Another “guy thing” is a general inability to talk about their emotions. It’s like a guy is saying, “Don’t bother me. I’m a rock. I like being a rock.” But sometimes a guy needs to build a solid, concrete foundation to a new self. Big old rocks need to be crushed and made into something new. A guy has to give himself permission to feel weak and crushed. If he can do that, a consciousness with greater awareness can be built on it. Until he does, he goes on living in his rock, his cave.

Strong men are compassionate men. Spiritual love flows in them, like the water that makes concrete work. Look at a stream that has cut through mountains. Water is weak-looking; it moves around everything, confronts nothing. But water breaks rocks. Spiritual love makes men stronger by allowing them to talk about and let go tension and hurts that weaken their chances for real happiness.

            One physical therapist I know said that old hurts can be like rocks under the skin. She massages them out, but the causes of the rocks are things her client has to work out spiritually, mentally and emotionally. Otherwise, the rocks can come back—maybe not in the same spots in the body, but somewhere.

            Man or woman, you have to give yourself permission to let go of the rocks. If that means tears, okay. That is spiritual water breaking up the memory rocks caused by reactions to things that have happened, or frustrations at not being able to do what you want to do.

            The rocks will be worked out over time on energy planes higher than the physical. We don’t blame a car for not running if we don’t put gas in it or didn’t fix something in the motor when the first signs of a problem appeared last month. We fix the problem where it lies and get back on the road. Lots of fun awaits us on the highways. Sometimes we need only a bit more gas or a relatively minor repair to one or two parts of self.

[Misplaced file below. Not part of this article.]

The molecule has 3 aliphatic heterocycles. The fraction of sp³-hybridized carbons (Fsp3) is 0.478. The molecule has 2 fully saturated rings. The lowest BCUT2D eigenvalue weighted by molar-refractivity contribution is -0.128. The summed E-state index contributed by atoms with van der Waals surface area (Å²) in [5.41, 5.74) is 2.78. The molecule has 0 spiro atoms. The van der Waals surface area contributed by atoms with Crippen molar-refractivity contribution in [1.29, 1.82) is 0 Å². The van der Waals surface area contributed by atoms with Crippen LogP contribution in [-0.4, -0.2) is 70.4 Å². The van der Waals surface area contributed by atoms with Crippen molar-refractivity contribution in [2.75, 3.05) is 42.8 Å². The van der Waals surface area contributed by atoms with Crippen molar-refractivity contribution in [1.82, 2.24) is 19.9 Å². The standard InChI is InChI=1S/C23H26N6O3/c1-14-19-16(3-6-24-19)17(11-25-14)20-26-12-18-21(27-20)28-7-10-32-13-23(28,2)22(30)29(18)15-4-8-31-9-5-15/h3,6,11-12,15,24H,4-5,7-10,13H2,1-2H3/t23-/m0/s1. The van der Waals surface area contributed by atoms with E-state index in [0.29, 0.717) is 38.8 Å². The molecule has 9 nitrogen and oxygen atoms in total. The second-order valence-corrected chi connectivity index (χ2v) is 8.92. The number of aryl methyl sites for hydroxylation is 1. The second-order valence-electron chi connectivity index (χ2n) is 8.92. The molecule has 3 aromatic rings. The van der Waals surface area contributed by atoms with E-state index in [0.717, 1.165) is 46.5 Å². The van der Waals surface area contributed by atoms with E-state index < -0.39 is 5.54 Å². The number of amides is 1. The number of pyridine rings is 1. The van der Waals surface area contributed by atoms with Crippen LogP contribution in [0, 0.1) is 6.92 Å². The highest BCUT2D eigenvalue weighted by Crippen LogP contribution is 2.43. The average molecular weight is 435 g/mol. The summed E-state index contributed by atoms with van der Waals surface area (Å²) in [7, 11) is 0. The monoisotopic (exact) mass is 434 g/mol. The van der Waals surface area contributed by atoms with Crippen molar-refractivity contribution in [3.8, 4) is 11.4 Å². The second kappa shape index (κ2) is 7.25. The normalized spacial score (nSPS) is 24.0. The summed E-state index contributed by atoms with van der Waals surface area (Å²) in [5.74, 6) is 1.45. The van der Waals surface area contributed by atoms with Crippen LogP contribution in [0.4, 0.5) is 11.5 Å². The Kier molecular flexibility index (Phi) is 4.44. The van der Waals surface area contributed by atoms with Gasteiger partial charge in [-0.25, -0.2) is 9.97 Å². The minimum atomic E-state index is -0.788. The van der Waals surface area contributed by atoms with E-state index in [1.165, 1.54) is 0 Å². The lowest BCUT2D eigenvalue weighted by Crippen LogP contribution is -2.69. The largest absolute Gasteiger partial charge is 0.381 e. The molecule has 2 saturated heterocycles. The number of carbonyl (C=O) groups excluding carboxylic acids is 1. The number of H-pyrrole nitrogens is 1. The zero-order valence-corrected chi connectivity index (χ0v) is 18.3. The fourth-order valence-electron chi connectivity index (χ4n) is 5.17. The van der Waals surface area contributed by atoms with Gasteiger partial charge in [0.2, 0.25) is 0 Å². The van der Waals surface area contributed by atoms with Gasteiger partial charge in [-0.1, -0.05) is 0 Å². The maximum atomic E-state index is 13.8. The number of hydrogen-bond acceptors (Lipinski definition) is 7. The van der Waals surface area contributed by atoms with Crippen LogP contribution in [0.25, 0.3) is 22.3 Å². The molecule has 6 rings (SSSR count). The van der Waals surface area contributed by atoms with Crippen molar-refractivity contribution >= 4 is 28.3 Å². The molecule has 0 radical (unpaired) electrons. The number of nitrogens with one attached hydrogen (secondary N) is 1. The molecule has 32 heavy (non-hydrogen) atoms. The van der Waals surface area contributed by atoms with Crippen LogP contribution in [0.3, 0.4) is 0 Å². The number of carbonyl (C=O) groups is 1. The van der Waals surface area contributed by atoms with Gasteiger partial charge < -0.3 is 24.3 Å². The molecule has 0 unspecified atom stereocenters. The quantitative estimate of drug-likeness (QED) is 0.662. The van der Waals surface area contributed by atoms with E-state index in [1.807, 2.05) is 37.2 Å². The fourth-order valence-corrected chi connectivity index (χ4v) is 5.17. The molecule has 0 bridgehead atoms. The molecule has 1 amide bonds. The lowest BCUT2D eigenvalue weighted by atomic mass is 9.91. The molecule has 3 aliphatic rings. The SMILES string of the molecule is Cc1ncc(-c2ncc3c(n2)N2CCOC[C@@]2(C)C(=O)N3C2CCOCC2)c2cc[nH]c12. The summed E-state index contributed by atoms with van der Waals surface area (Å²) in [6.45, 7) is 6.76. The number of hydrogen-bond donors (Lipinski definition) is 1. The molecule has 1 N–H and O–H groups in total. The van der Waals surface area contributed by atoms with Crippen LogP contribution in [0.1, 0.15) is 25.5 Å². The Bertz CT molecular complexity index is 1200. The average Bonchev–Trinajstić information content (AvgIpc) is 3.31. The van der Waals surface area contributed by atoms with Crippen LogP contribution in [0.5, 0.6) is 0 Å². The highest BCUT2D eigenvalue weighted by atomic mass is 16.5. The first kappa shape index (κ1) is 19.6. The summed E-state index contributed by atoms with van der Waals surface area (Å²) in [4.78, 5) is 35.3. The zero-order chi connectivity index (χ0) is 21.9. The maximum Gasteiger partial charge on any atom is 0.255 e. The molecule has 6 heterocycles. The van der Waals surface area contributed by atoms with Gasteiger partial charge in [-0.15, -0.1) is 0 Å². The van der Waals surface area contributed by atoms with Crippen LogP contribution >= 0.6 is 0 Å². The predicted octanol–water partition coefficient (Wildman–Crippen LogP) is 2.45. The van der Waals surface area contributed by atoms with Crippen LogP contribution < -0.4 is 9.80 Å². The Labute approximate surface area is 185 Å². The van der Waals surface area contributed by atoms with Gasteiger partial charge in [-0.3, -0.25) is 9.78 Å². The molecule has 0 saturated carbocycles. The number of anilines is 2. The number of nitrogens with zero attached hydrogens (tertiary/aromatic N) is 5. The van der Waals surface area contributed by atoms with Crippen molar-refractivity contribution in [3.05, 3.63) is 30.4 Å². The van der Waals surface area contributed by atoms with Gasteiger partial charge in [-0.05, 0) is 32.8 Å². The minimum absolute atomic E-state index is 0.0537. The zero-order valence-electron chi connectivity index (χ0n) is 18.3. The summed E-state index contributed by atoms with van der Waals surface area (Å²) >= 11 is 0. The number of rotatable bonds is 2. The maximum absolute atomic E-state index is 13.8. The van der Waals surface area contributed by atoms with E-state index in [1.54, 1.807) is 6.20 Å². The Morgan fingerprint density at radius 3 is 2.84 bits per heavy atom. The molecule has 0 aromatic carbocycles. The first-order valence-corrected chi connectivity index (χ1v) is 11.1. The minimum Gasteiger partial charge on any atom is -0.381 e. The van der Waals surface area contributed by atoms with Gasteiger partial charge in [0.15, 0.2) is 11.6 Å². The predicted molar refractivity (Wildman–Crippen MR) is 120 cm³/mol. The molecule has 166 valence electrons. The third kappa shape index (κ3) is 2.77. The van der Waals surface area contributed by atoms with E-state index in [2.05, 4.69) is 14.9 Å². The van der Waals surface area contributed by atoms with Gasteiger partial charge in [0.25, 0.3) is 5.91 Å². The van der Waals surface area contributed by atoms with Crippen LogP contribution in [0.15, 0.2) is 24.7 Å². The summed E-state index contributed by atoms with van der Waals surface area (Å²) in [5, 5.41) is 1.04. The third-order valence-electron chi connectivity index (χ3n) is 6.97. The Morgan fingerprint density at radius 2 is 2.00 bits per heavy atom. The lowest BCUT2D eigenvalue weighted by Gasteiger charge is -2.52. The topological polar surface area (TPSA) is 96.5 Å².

Give Yourself the Joy of Forgiving Your

Parents and Other People

 

            One thing your uncle tried to instill in you was forgiveness. He told you once that a bird cannot fly its highest with a hurt on its back. You didn’t understand that fully when you were a child; now you do.

            Give yourself the joy of forgiving your parents and others. If you had a rotten childhood, please realize that your parents may have been more messed up than you ever were. Though they were still doing the best they could, they may have had no spiritual training to fall back on. By spiritual training I mean belief in some Higher Power, maybe church visits, Bible reading, even positive thinking.

            Spiritual training is like a safety net. If a high-wire artist is crossing and falls, he can get up and go again. We all have slip-ups—or slip-downs, in this case. But if your parents had no safety net and fell, they really hurt—emotionally, and maybe every other way.

            Now, questions for you are: “If I fall, will I hurt as badly as they did? And can I string up a net so that if I fall, I will not be hurt so badly?” They chose their way—life with little or no net. What is the best way for you?

            Spiritual training includes forgiveness. Why? Because when we deal with people,if if  we don’t always get what we want. Fact of life.

            When we were children one of the first words we heard was “no.” Life doesn’t stop saying “no” just because we are adults. We may get “yes” more often because we have jobs, money, and lots more freedom, but “no” is always around and may try to frustrate us.

            People say “no” to us all the time—just part of life. If our emotional wants and needs are not met by the people we ask, we need to forgive them. We forgive ourselves when we can’t produce all the physical things we want, so we must forgive them for not giving us emotional responses we want. When we really forgive, we free ourselves to find people who can and want to give us what we need—within reason.

            Forgiving parents for any and all problems is like taking off an old pair of dark glasses. Life is bright and alive when we let it shine. The quicker we forgive, the sooner the next good can come. Unforgiveness is like a person continually leaving garbage in the back seat of his car. Pretty soon it builds to where he can’t see out the rear view mirror—the good in his past can’t be easily seen. Then the garbage begins to stink and no one wants to ride with him. But all he has to do is empty out his car and be free of old energy.

            Memories are only ideas. The actual events of the past are gone. The only thing we are holding on to are ideas. Any idea can be released. We just need to let it go, replace it with something else, and allow the process to work for us, not against our happiness.